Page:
Ted Cruz is beginning to surge significantly in the polls in Iowa. Surely the evangelicals in Iowa are the key factor.
Already, some of the political pundits are writing him off, likening him to Barry Goldwater, the libertarian-leaning firebrand, who was soundly defeated by Lyndon Johnson in 1964.
Goldwater lost by a landslide. But, by the same token, Ronald Reagan won by landslides in 1980 and in 1984. And Reagan was perhaps more conservative than Goldwater.
The question many are asking about Ted Cruz and his conservative values is: Would he be the new Goldwater or the new Reagan?
Reagan got elected in part through the help of the Moral Majority, which was squarely pro-life, as well as being conservative on other social issues. Goldwater showed little inclination towards traditional social values, later going on to crudely remark that he wanted to kick Moral Majority founder Jerry Falwell in the rear end. Also, he asserted a woman's "right to an abortion."
In 1964, LBJ was extraordinarily popular, running against Goldwater as the successor to John F. Kennedy just one year after the charismatic young leader was assassinated in Dallas. Johnson was perceived as the standard-bearer for JFK's policies.
But the election of 2016 may be likened better to the election of 1980, as opposed to that of 1964.
In both cases, 1980 and 2016, there was/is an incumbent president whose policies were unpopular with tens of millions of Americans. That is why this campaign has seen the rise of the anti-establishment candidates. On the right, Trump, Carson, and Cruz. On the left, Bernie Sanders.
A majority of Americans feel the nation is heading in the wrong direction. That was true in 1980. Was it true in 1964?
Meanwhile, a real dividing line today, in what Dr. Richard Land calls the "Divided States of America," are the social issues — abortion being chief among them. Voters on either side of the abortion debate will mobilize over the issue.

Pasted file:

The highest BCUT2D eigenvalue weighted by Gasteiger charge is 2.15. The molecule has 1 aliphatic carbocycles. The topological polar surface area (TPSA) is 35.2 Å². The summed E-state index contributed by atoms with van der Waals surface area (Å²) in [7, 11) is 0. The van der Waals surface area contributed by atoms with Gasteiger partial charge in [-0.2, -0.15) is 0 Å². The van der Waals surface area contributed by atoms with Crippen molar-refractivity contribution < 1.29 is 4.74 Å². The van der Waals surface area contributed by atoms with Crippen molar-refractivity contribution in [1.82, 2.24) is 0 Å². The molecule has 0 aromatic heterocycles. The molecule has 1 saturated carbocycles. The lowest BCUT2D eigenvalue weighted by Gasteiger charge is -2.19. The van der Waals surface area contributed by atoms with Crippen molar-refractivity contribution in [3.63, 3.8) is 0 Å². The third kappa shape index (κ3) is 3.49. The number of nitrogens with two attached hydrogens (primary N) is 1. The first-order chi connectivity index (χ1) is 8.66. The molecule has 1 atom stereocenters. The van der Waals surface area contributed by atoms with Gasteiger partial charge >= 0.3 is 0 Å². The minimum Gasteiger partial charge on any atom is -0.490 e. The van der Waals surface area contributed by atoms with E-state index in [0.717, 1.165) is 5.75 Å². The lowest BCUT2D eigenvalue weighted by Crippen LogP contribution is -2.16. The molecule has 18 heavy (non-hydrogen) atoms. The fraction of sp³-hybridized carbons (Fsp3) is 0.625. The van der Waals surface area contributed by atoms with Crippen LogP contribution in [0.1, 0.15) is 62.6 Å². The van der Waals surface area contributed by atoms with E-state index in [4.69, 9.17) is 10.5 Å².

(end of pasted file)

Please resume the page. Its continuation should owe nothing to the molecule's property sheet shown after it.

One pro-life leader is Dr. Alveda King, a spokesperson for Priests for Life. She told me in an interview for Christian television: "Our nation is in a quandary. Our nation no longer fears the Lord …. As the niece of Dr. Martin Luther King, Jr., and my father, his brother, Reverend A.D. King, I came from a foundation with biblical roots and a biblical worldview …. Ultrasounds already demonstrate that the babies in the womb are human beings and people."
There are many establishment political advisors who recommend that candidates go soft on issues like abortion. But Candidate Reagan was not soft on his pro-life views.
In 1980, he was asked in a debate why he wasn't pro-choice, and he answered, "Well, first of all, I happen to notice that everyone who is pro-choice has already been born."
Gary Bauer, the president of American Values, worked as a domestic policy advisor for President Reagan.
Bauer told me in an interview, "I've heard some of these consultants in the Republican Party suggesting the Party drop the life issue and so forth. I'm going to let people in on a little secret about what we do here in Washington when we hear a political consultant give us advice. The first thing we do is look at that consultant's win/loss record during his political career, and I can tell you the political consultants that are giving this advice have long records of working for losing candidates."
Ironically, the candidates who have done best are not those who jettison the values issues, but the true believers who are able to articulate their values. I think that point is true both on the left and the right. Cruz is a true believer in pro-life values, just as Barack Obama and Hillary Clinton are true believers in abortion rights.
Ronald Reagan was wildly successful building a coalition of three prongs: those interested in the social issues (like abortion), those committed to fiscal responsibility, and those committed to defense.
Bauer says, "I would argue that the election results prove that when the Republican Party only runs on economics and says a little bit about foreign policy and completely abandons all the values issues, they're forgetting the lesson that Ronald Reagan taught about the three legs of the stool, and that that is the way to continually lose elections, forever."
The question now is: Can any candidate — for example, Ted Cruz — form such a coalition?
This essay should not be construed as any sort of endorsement for any particular candidate. But when we consider the moral issues before us, including abortion, same-sex marriage (which still divides much of the country), and the lack of "common defense" — one of the key purposes of the Constitution — it seems to me that we are facing times much more similar to 1980 than to 1964.